According to TheWashington Post, the film is a follow-up to the 2016 documentary Screenagers: Growing Up in the Digital Age, by filmmaker and physician Delaney Ruston.
Screenagers: Next Chapter zeroes in on how adults can aid teenagers when it comes to mental health challenges. The documentary, which is being screened around the country, focuses on stress resilience, or the ability to cope with stressful emotions.
The Screenagers website states that the documentary “takes a deeply personal approach as [Ruston] probes into the vulnerable corners of family life, including her own, to explore struggles over social media, video games, academics and internet addiction.”
Ruston’s interest in the topic stems from her own daughter’s struggle with depression.
“I had no idea when to step in, what to say, and often it felt like anything I said made it worse,” she told Good Morning America. “It felt like I was just tiptoeing. If I say the wrong thing, it’ll make her never talk to me again. It’s emotional just thinking about it, just how stuck I was.”
According to the Post, lower levels of stress resilience are associated with “mood disorders and conditions such as heart disease and diabetes.”
However, when teens learn to feel their emotions and then regulate them, they are more likely to move past such conditions.
Communication Is Key
Educational psychologists Staci M. Zolkoski and Lyndal M. Bullock note that adults can assist adolescents in these circumstances by expressing care and teaching them how to communicate effectively.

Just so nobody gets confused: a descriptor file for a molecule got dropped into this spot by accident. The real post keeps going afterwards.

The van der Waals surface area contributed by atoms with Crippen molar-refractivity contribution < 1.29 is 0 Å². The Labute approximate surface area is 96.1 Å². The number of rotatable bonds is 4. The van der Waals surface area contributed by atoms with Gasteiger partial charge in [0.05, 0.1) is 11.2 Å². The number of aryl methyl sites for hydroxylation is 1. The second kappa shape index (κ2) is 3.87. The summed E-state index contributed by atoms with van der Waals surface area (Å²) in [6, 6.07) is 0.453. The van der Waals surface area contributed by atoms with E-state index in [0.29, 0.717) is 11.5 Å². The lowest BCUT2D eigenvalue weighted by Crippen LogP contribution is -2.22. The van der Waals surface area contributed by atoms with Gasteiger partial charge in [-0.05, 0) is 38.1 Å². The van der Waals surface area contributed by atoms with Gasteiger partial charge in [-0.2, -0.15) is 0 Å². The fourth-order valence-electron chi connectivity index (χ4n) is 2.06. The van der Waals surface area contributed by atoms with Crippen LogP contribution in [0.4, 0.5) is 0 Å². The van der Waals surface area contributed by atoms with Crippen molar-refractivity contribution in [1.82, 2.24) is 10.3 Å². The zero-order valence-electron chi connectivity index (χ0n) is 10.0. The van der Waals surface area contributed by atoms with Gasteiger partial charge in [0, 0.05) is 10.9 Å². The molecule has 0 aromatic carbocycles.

Tessa, Ruston’s daughter, says this approach from her parents was helpful.
“Some of the things my parents said that really helped in the moments of hardship were, you’re doing the best you can for where you’re at and what tools you have, especially when I felt really low and incapable,” she told GMA. “My favorite quote that my dad said that actually really got me through the hard times that felt like forever is ‘This too shall pass.’”
In Screenagers: Next Chapter, Ruston talks with various researchers about how adults can help increase resilience in young people. One such researcher, Jessica Borelli from the University of California at Irvine, says sometimes parents’ attempts at intervening can actually be a negative. Psychologist Laura Kastner adds that rather than intervene in their child’s emotions, adults should learn to validate those emotions.
“It’s not approval, it’s not agreement—it’s seeing it from their perspective and accepting their feelings exactly the way they are, without trying to mess with them,” Kastner said.
When parents intervene, Ruston notes, it can affect a child’s ability to increase their resilience and learn how to cope on their own.